Got 10 minutes? Then you can take a step to prevent identity theft. Each of these seven steps can be accomplished in 10 minutes or less.
Protecting yourself against identity theft and fraud can seem overwhelming. You’ve heard you need to make your passwords more secure, check credit reports, shred paper piles, install security software on your computer and more. It’s hard to know where to even start.
Instead of throwing up your hands and doing nothing, set a timer and tackle these tasks for a few minutes a day. Here are seven steps to take that require five or 10 minutes — and three you can tackle in an hour or less. Ready, set, go.
1. Shred mail. (5 minutes)
You do have a shredder, right? Move that shredder to the room where you go through your mail. Every day after sorting the mail, toss the rejects in the shredder.
Shred utility bills, credit card billing statements, anything with your name or other personal information that you’re not filing safely away, says Rod Griffin, director of public education at credit reporting agency Experian. “I shred anything that has my name on it,” Griffin says. With a shredder close at hand, you won’t end up with a mountain of paper.
2. Lighten your load. (5 minutes)
Got five minutes? Clean out your wallet, purse or man bag. File or shred those receipts and other information you’ve been carrying around.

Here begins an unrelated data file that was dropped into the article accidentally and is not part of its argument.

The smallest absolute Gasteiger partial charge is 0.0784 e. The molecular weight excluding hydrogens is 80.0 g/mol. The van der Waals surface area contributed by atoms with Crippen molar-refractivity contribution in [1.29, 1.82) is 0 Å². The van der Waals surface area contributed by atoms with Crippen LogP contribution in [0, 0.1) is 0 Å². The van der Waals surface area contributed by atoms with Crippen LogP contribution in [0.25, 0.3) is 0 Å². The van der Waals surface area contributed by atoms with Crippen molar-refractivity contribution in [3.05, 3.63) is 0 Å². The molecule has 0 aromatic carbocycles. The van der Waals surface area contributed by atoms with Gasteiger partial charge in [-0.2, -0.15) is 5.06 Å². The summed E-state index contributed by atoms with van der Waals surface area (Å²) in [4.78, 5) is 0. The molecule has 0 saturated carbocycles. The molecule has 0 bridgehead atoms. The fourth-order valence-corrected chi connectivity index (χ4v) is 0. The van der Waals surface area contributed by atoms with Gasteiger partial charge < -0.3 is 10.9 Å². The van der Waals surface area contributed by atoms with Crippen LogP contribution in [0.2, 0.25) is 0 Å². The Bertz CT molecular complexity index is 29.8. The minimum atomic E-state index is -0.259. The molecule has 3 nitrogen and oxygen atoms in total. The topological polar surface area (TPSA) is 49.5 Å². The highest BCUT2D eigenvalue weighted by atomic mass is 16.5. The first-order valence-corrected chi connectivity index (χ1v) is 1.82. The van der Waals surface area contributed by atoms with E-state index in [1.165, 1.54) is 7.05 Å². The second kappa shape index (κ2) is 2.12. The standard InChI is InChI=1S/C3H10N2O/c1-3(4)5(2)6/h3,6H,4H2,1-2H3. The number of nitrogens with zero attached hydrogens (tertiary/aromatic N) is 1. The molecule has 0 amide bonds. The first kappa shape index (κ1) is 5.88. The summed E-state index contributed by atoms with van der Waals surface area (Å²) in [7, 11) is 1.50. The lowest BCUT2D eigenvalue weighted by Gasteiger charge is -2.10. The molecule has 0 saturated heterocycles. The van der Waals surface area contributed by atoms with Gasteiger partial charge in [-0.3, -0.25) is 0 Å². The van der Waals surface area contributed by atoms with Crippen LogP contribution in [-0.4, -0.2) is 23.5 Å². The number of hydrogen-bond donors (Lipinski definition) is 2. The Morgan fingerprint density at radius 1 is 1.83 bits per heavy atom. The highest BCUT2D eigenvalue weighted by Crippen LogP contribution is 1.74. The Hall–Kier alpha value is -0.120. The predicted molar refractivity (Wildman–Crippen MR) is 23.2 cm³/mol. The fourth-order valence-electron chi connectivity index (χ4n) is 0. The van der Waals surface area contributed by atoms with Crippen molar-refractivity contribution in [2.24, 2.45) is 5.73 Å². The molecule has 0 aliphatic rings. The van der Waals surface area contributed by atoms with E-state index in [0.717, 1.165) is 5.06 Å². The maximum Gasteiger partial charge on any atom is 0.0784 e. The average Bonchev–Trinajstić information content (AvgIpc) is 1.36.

Although receipts should only contain a truncated version of your credit card number, they still show behavioral habits, which could help ID thieves build a profile about you, says Karen Barney, program director of the Identity Theft Resource Center based in San Diego, California. “Don’t give the thief any more than he needs to have,” she says.
Especially important: If your purse or wallet has your children’s identifying information — including Social Security cards, immunization records and birth certificates — get those records out of your wallet and into a file at home, Griffin says. That will help protect your children from identity theft.
3. Tidy your home. (5 minutes)
Check around the house for credit card statements, bills and other paperwork containing personal info that’s lying out where anyone can see. Then file that paperwork or fire up your shredder. This is especially important if you have frequent guests or service people helping out in your home.
Don’t tempt people to commit a crime of opportunity. “Tidiness helps,” Griffin says. “Familiar fraud (fraud committed by people you know) is quite common. People you think are your friends see billing account information left out and use it to commit fraud. Calling the police on your best friend is hard.”
4. Change passwords. (10 minutes)
Replace your too-simple passwords with more secure versions. “It’s important for people to have a unique password for every account, but it doesn’t have to be as bad as you think,” says Steven Weisman, of Amherst, Massachusetts, author of “Identity Theft Alert” and writer of the blog Scamicide.